In the words of Heidi Klum, “In fashion, one day you’re in and the next you’re out.” So the same goes with the Mercedes-Benz New York Fashion Week tents at Lincoln Center. Long gone are the days when designers, fashionistas and media could all fit under a few sprawling tents. The annual event has grown to become an iconic affair that has burst through its seams and spilled into spaces all across New York City. Fashion houses such as Diane Von Furstenberg, Michael Kors and Tracy Reese are among the better-known brands that have opted to take their catwalks elsewhere for the week-long event.
Amidst complaints that tent life has gone too commercial and suffers from an over-saturation of non-journalists, it’s clear that change is coming. The trouble in fashion paradise doesn’t stop there, however. The Fashion Law reports that according to NYC Park Advocates, a nonprofit watchdog group, $32 million is being diverted from the city’s general fund, constituting “an illegal alienation of Damrosch Park in violation of the New York State Public Trust Doctrine and other laws.” The suit calls for an outright termination of the agreement between Damrosch Park and the Lincoln Center because of extended, restricted public access to the park due to commercial purposes—specifically, the bi-annual Fashion Week extravaganza.
So, while embracing new venue options seems inevitable for designers seeking more stability and exclusivity (depending on who you ask), dashing from show to show à la Carrie Bradshaw through one of the busiest cities in the world can provide a bit of a logistical challenge. Despite the shift Council of Fashion Designers of America CEO Steven Kolb believes the future of Fashion Week looks very bright. “Lincoln Center is one piece of a bigger picture,” says Kolb in a NY Daily News interview. “There are 350 shows. Mercedes-Benz Fashion Week has about 60. IMG has done a great job of listening to the complaints and creating something new.”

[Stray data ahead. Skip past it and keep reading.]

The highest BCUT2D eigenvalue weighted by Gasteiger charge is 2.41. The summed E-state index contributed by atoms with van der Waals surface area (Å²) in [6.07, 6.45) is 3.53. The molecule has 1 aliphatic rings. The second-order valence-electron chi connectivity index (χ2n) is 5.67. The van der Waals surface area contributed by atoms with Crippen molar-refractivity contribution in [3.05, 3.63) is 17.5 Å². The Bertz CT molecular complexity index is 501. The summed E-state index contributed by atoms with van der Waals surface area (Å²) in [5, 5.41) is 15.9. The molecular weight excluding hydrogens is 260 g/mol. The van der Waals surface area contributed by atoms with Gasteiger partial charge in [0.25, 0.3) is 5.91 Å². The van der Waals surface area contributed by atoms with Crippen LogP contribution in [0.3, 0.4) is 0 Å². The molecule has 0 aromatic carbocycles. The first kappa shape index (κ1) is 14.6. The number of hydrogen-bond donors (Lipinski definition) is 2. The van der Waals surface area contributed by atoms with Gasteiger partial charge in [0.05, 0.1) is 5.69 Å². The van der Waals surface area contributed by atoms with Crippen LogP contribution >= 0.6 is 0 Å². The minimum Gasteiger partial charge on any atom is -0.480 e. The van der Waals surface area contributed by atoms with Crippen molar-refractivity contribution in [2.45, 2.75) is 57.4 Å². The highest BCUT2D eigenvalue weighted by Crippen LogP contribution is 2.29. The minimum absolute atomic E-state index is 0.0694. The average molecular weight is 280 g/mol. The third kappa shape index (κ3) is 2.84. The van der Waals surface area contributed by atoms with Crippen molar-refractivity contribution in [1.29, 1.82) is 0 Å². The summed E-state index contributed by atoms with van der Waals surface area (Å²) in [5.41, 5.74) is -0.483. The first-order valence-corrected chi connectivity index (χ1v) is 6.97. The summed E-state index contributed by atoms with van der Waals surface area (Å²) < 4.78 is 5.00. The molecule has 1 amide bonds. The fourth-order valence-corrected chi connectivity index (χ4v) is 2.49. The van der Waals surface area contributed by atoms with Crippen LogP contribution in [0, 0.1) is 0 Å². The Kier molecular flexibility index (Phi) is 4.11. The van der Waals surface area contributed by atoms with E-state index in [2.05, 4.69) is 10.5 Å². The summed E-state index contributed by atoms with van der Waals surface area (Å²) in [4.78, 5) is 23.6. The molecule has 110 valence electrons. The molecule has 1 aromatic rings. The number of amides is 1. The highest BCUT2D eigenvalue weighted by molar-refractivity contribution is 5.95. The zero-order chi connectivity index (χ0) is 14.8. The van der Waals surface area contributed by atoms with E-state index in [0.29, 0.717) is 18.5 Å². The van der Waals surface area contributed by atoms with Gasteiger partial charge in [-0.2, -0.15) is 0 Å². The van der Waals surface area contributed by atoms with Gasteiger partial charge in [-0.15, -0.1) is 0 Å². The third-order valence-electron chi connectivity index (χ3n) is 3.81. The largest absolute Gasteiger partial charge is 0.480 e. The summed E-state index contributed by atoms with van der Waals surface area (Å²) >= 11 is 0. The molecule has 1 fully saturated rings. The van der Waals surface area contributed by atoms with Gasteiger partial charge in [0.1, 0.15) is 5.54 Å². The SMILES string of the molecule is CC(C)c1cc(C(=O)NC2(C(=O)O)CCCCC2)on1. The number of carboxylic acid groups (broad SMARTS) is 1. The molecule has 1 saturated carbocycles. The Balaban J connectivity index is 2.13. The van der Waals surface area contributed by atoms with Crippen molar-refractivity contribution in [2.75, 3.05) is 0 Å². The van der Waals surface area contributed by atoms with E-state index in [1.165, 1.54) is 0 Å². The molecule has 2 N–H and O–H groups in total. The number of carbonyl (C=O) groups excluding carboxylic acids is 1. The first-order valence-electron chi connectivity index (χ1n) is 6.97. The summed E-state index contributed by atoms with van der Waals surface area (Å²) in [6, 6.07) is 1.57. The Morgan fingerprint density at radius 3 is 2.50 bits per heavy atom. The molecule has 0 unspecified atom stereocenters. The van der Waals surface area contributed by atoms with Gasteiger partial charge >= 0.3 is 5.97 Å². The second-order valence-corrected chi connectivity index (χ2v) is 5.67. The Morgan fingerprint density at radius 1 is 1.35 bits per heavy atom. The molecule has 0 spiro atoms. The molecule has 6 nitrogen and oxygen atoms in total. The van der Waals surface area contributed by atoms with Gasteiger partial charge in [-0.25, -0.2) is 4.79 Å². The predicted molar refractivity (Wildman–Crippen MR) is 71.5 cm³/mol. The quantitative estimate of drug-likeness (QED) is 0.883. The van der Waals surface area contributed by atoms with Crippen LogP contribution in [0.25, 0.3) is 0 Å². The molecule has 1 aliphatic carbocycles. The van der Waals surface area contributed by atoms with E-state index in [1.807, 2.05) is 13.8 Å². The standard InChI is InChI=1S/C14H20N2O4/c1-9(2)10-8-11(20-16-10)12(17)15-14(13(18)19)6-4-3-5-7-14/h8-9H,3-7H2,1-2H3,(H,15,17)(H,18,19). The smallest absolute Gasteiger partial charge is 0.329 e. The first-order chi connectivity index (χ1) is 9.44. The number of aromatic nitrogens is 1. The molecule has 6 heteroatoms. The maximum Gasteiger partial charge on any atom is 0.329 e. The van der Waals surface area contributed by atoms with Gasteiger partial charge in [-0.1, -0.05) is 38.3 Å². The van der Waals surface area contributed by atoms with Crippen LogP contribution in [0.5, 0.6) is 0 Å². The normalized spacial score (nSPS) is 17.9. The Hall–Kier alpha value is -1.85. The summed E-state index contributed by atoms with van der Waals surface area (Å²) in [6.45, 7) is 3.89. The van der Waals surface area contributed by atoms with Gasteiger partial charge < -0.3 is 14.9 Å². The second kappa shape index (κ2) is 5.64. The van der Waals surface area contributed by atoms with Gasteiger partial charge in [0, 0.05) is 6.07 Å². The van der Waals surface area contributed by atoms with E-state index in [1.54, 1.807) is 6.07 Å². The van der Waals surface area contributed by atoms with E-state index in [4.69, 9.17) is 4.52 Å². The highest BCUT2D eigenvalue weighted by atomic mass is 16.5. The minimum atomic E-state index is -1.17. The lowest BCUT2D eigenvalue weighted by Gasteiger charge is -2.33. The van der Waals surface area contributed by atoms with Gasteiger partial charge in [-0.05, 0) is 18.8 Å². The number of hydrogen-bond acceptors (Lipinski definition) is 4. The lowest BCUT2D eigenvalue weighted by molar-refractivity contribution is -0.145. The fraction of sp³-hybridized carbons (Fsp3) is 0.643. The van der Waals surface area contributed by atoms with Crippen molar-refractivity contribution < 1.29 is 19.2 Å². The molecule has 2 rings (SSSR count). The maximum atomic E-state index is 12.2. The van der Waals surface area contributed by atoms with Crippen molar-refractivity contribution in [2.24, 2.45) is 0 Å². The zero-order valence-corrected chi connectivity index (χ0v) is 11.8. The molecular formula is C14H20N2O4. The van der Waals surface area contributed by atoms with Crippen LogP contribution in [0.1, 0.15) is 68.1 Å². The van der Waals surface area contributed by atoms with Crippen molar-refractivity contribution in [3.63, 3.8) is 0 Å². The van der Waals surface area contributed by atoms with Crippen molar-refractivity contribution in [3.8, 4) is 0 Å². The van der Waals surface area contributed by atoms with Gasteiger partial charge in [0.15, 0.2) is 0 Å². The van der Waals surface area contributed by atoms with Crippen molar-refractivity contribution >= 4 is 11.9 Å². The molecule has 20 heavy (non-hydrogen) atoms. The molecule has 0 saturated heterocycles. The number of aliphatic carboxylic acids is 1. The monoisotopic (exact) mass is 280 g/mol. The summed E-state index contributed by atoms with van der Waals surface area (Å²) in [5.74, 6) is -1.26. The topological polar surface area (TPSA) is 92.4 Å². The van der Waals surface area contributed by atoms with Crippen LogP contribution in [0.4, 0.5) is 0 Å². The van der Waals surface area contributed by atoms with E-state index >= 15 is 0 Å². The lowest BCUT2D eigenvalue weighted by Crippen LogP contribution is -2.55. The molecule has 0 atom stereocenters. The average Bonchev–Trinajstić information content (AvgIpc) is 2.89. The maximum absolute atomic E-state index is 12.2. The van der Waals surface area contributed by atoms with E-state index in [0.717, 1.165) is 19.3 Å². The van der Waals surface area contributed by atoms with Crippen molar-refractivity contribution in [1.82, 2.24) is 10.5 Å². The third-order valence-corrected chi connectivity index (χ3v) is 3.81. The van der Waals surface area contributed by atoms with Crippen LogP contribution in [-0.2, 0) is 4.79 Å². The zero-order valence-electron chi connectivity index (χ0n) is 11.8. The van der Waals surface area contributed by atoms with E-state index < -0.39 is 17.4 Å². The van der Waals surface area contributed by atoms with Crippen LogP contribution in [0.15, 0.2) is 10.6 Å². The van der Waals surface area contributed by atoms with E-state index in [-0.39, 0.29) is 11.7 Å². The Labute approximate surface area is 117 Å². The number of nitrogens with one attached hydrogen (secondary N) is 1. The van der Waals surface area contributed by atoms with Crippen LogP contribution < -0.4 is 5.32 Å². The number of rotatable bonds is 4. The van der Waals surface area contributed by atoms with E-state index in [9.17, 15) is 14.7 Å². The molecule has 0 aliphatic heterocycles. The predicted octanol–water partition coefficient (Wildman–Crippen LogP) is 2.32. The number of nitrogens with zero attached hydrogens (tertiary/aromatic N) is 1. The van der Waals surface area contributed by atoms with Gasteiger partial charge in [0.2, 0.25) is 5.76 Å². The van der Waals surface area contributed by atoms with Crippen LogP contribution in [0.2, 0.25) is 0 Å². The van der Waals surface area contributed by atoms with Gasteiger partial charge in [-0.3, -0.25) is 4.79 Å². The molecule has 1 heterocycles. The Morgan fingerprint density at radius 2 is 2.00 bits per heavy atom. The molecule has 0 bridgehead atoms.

Although patrons may have to travel to obscure locales in order to catch the likes of Oscar De La Renta and Vera Wang — other Lincoln Center dropouts — for now, in their place under the mystique of the white tents are a mix of emerging and established designers. In the end, it’s really all about picking which shows that are to “die for,” then figuring out a way to teleport oneself to and from the best ones while looking oh-so-fab.
Photo via Business Insider